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Daring D.C. Restaurant Revives Stunning French Cooking Technique

Bresca’s ”duck press” service is available while supplies last

A spin on the traditional canard à la rouennaise is now hitting diners’ plates at Bresca.
Rey Lopez/Under a Bushel Photography

Critically acclaimed newcomer Bresca is going old school for its latest act, turning to a 19th-century serving technique to wow diners in its modern dining room.

The award-winning restaurant has followed through on its mission to incorporate a vintage duck press into its dinner service. The historic contraption doing all the work — along with chef Ryan Ratino, who taught himself how to operate it — was invented in 19th-century Paris. The starring dish is prepared with a metal device dubbed canard à la rouennaise (or, “duck in blood sauce”). At Bresca, up to four ducks per night will be sent through a large crank and a wheel that compacts the featured birds. Juices are then strained, turned into a thick sauce, and poured over the end product. Ratino dresses up the production by taking care of everything tableside on a rolling cart pushed up right next to adventurous diners.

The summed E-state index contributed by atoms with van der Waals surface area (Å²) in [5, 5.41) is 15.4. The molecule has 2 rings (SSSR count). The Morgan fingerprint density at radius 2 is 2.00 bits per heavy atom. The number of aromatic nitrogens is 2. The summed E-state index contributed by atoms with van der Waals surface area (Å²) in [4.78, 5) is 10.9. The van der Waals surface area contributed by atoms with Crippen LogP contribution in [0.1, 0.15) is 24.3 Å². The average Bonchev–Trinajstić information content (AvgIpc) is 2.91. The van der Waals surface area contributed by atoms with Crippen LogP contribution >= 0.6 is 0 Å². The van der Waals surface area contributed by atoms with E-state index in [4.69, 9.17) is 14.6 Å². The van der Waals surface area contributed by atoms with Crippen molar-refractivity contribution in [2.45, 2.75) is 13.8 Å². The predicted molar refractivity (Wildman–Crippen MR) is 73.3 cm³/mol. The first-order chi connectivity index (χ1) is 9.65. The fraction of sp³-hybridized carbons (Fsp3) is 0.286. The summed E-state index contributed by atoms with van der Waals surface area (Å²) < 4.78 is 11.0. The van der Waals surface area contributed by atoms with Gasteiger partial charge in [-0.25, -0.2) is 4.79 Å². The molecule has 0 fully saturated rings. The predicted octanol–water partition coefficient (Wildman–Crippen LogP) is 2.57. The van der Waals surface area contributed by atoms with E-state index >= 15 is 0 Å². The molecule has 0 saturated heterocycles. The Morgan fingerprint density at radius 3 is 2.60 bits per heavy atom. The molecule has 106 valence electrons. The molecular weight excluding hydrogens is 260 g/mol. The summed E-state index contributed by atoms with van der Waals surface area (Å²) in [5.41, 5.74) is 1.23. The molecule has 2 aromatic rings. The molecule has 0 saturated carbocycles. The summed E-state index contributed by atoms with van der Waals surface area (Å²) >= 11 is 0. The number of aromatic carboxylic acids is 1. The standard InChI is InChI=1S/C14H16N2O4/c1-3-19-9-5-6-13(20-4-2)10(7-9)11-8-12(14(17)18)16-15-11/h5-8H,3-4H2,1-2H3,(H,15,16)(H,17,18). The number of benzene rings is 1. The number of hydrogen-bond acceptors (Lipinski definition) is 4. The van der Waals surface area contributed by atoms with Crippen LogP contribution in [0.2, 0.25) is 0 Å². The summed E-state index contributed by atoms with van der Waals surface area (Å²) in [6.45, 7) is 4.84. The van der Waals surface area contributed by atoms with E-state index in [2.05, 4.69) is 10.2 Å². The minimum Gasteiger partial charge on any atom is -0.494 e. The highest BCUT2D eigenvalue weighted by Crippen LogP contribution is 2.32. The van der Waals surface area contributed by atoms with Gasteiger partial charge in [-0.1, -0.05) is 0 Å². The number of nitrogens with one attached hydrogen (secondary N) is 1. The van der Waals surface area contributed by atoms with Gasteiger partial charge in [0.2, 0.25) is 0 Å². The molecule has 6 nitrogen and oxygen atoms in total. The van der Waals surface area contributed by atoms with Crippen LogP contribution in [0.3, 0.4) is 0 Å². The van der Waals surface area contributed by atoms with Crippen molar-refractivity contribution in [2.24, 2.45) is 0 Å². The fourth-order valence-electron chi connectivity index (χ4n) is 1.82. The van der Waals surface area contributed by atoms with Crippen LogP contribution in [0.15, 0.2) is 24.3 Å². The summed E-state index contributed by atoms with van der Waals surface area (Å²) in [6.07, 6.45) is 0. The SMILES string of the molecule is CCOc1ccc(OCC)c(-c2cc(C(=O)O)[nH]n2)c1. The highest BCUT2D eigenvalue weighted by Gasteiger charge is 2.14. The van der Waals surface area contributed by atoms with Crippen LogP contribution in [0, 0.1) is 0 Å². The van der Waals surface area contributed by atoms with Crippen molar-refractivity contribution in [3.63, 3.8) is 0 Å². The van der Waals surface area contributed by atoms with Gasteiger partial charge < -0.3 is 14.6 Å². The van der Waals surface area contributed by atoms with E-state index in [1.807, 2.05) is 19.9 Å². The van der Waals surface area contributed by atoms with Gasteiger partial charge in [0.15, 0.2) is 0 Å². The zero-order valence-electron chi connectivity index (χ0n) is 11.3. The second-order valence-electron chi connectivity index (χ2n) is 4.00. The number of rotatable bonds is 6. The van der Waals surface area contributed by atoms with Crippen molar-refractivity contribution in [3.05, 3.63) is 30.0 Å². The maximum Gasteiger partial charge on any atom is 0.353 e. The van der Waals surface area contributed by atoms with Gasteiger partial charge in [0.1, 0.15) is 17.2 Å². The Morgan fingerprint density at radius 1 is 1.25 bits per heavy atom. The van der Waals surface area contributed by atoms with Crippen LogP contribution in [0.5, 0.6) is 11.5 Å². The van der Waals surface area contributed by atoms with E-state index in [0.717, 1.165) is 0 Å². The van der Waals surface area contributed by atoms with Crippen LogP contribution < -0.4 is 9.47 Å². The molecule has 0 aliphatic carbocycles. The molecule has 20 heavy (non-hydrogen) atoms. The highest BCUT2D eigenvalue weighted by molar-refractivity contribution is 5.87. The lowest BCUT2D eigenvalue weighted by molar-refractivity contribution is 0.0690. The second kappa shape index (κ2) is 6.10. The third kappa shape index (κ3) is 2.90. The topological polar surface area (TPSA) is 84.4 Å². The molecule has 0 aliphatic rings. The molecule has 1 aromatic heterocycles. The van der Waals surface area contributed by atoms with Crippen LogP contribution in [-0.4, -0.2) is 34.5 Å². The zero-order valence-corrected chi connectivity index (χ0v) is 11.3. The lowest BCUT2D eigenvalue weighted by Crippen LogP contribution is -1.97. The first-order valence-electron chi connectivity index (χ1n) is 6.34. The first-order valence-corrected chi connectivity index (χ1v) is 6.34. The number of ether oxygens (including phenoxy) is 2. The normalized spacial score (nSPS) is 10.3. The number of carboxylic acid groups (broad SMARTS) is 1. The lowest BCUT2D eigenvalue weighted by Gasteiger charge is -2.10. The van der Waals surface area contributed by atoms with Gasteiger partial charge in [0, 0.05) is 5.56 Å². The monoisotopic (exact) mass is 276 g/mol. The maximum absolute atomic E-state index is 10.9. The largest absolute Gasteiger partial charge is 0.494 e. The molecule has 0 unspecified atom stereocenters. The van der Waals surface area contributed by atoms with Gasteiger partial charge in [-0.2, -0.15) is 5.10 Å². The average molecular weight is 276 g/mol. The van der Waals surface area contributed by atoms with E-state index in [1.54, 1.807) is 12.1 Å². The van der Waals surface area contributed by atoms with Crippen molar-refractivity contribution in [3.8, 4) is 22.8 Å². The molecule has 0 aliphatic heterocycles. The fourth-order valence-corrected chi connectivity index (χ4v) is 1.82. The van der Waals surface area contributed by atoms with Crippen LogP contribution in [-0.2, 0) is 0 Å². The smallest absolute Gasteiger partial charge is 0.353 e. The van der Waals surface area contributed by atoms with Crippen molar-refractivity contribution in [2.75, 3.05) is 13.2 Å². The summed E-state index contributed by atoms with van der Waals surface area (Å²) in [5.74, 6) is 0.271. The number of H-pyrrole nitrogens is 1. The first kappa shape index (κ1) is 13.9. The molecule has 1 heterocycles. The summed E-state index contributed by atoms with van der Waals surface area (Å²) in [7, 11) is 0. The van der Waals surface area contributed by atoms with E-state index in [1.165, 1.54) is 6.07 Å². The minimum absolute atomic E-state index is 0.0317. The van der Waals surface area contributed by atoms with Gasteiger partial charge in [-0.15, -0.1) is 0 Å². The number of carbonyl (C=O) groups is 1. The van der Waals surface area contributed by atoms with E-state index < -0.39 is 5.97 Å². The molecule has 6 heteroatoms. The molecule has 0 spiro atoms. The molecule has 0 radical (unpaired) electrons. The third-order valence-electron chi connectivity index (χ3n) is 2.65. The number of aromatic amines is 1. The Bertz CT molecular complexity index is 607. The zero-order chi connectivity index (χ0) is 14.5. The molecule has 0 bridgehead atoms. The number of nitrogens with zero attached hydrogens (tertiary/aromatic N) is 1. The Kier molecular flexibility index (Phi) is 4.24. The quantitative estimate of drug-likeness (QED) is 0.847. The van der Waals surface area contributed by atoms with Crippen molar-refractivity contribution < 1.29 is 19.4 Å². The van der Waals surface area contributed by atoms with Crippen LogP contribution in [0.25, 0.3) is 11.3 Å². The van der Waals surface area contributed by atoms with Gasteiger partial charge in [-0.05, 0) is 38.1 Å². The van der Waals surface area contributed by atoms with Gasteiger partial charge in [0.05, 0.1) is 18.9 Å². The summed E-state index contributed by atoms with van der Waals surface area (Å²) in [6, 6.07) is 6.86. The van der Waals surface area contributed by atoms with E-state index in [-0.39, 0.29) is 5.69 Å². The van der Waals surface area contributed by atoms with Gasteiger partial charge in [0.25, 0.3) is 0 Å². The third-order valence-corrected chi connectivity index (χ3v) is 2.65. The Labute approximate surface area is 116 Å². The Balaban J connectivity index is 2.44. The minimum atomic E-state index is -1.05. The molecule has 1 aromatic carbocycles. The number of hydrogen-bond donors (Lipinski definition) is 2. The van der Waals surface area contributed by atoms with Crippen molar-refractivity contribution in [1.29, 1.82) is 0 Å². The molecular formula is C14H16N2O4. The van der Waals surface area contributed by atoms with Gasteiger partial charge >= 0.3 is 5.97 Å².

The intensive production — a rarity for a D.C. restaurant — is available on a first-come, first-serve basis and costs around $125 for a gourmet meal for two to four. Accompaniments include charred wild onion and wild onion pistou, grilled and glazed rainier; foie gras can be tacked on for an additional $40.

This fall will mark the debut of D.C.’s dining Sensation of the Year.


1906 14th Street Northwest, , DC 20009 Visit Website

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